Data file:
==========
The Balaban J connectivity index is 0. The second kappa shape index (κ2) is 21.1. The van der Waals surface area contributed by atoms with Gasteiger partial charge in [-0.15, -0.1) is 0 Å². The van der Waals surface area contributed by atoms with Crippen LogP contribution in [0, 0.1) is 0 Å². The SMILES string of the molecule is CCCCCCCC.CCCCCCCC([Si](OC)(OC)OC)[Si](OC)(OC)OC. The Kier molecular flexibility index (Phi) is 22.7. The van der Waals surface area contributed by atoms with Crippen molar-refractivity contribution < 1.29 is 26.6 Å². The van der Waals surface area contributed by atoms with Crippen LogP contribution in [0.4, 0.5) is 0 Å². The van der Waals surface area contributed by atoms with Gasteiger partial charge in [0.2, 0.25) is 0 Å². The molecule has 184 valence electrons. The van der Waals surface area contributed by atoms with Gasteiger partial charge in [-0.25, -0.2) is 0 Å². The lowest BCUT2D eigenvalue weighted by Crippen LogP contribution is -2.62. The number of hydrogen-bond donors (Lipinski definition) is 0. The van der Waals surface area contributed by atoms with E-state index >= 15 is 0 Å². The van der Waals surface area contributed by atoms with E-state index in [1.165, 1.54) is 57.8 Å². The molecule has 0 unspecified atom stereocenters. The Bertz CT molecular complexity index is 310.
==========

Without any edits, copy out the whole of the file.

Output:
The Balaban J connectivity index is 0. The second kappa shape index (κ2) is 21.1. The van der Waals surface area contributed by atoms with Gasteiger partial charge in [-0.15, -0.1) is 0 Å². The van der Waals surface area contributed by atoms with Crippen LogP contribution in [0, 0.1) is 0 Å². The SMILES string of the molecule is CCCCCCCC.CCCCCCCC([Si](OC)(OC)OC)[Si](OC)(OC)OC. The Kier molecular flexibility index (Phi) is 22.7. The van der Waals surface area contributed by atoms with Crippen molar-refractivity contribution < 1.29 is 26.6 Å². The van der Waals surface area contributed by atoms with Crippen LogP contribution in [0.4, 0.5) is 0 Å². The van der Waals surface area contributed by atoms with Gasteiger partial charge in [0.2, 0.25) is 0 Å². The molecule has 184 valence electrons. The van der Waals surface area contributed by atoms with Gasteiger partial charge in [-0.25, -0.2) is 0 Å². The lowest BCUT2D eigenvalue weighted by Crippen LogP contribution is -2.62. The number of hydrogen-bond donors (Lipinski definition) is 0. The van der Waals surface area contributed by atoms with E-state index >= 15 is 0 Å². The van der Waals surface area contributed by atoms with E-state index in [1.165, 1.54) is 57.8 Å². The molecule has 0 unspecified atom stereocenters. The Bertz CT molecular complexity index is 310.